This is a true story. Only one name has been changed to avoid a civil action of libel against this publication and the teller of this story.

We’ll call him Ahab, borrowing a handle from Mr. Melville’s classic novel about the brave men who went to sea in the whaling ships.

Our modern-day Ahab is a kind, thoughtful man who loves to fish and handle boats. He makes friends easily and did so with Diane and me while we were camping and fishing on the West Branch of the Penobscot River in June.

He graciously helped me change a flat tire. He gave us some hand-tied fishing flies of his making. He stopped by our camp for chats and exchanges of fishing information.

“How would you and Diane like to take a short trip down the river tomorrow morning in my new drift boat?” asked Ahab.

There was a pause. Diane and I exchanged glances. Her expression, which I was familiar with, said, “You decide.”

I didn’t hesitate long. Having been in drift boats on the Kennebec River and a passenger on a commercial raft on the West Branch long ago, I knew it could be a hoot. (Diane likes it when it’s a little scary.)

“Why we’d love to, Ahab. You’ve run those rips before, right?”

“Oh yeah,” he said. “Not to worry this is a tough boat and I know the water.”

Mid-morning found the three of us in Capt. Ahab’s well-constructed drift boat being carried down river on a stiff current. It was pleasant. We stopped to fish and chat along the way.

“You and Diane ever done whitewater before,” the skipper queried.

I told him about our one maiden river trip years ago in early April on the mighty Souadabscook River in Hampden. We made it around the first turn in the swollen river. Diane reached out, grabbed an alder branch. The canoe swung sideways in the stream. We flipped over like a seal in heat. It was cold.

Ahab seemed amused.

“This boat floats like a leaf,” he said with an air of confidence. “The trick is never let the boat get sideways in the current,” he offered, all the while rowing vigorously as we made our penetration into the foaming, frothing water of the West Branch Rips.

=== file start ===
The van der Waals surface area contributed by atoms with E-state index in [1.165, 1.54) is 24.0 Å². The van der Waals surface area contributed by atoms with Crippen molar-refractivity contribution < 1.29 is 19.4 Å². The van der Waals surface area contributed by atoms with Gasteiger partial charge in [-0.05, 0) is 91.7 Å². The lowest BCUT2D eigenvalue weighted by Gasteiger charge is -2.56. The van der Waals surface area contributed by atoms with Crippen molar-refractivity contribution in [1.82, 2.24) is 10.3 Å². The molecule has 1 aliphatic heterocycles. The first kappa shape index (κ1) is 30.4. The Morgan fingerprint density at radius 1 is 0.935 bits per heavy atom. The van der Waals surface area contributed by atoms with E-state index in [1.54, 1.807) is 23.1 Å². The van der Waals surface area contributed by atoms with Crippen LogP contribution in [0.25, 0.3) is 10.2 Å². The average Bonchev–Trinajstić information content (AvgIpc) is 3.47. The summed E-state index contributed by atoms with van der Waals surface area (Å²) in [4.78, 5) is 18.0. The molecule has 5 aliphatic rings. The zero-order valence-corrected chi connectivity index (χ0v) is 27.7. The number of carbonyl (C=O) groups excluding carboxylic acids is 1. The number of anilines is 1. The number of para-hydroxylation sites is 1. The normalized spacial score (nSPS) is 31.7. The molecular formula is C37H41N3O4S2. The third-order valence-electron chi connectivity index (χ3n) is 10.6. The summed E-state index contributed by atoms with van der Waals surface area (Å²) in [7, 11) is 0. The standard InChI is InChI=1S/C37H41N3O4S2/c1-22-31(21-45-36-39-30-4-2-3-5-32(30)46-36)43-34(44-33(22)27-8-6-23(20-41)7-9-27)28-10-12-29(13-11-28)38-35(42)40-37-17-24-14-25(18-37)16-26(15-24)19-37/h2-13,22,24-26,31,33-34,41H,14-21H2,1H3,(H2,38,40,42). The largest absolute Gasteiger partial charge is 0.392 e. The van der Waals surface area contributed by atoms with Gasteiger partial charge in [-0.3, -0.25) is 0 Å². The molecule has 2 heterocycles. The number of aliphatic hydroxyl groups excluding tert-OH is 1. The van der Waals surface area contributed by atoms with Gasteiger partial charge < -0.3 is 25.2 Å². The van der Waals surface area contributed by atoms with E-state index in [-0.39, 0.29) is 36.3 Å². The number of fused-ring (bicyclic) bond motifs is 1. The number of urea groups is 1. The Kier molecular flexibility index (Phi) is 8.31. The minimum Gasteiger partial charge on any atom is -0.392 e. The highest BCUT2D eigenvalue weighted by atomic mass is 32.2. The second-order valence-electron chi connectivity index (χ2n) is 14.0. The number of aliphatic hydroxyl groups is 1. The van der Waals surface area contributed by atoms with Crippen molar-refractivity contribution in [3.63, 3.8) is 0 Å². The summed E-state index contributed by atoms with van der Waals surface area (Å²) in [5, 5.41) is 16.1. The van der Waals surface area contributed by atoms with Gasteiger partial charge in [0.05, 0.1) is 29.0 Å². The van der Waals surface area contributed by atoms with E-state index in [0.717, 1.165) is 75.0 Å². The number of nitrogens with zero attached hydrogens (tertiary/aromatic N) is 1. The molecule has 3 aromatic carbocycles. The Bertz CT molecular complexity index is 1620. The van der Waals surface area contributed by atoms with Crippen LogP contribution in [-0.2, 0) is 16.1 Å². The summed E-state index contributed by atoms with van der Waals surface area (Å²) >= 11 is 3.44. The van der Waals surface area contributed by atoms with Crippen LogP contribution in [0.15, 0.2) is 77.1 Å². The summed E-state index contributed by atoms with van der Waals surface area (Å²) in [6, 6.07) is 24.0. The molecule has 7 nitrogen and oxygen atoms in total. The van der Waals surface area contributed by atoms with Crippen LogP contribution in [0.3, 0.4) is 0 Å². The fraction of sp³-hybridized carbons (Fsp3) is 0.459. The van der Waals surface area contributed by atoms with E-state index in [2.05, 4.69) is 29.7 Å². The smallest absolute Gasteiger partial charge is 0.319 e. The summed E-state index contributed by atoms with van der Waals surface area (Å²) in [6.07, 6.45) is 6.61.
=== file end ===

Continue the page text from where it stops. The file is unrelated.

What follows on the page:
The boat got sideways.

THUNK!

It was like being stepped on by a bison. Fate had placed a large rock just under the frothing water at the very place where the boat had gone astray.

The boat snubbed up. We were aground on the rock amid the watery turmoil. It seemed for a second that the big craft might go over on us as it tipped up and water poured over the bow gunwale and down my back.

Diane, viewing the snub up from a higher, dryer seat in the stern, said that my face turned white. (Fear does that to me).

All is well that ends well. The rock released us and we made it to the take out a short time later. Capt Ahab apologized, which he needn’t have done. We at least knew that when you challenge whitewater, always expect the unexpected.

On the ride back in the truck on the Golden Road – which is almost as choppy as the Rips on the West Branch – Diane caught the smirk on my face during a lull in the conversation. This makes her nervous. She knows when my plotting brain is up to no good.

(“Hmmm,” I’m wondering. “I don’t know this new friend that well. I wonder if he can laugh at himself?”)

“We’ll have to try that again real soon,” Ahab offers, looking with raised eyebrows at Diane and me for some sign of affirmation.

“Sure thing,” I said, “just as soon as I can get a football helmet and a mouth piece.”

Ahab smiled. That was a good sign.

The author is editor of the Northwoods Sporting Journal. He is also a Maine Guide, co-host of a weekly radio program “Maine Outdoors.” His e-mail address is [email protected] . He has two books “A Maine Deer Hunter’s Logbook” and his latest, “Backtrack.”


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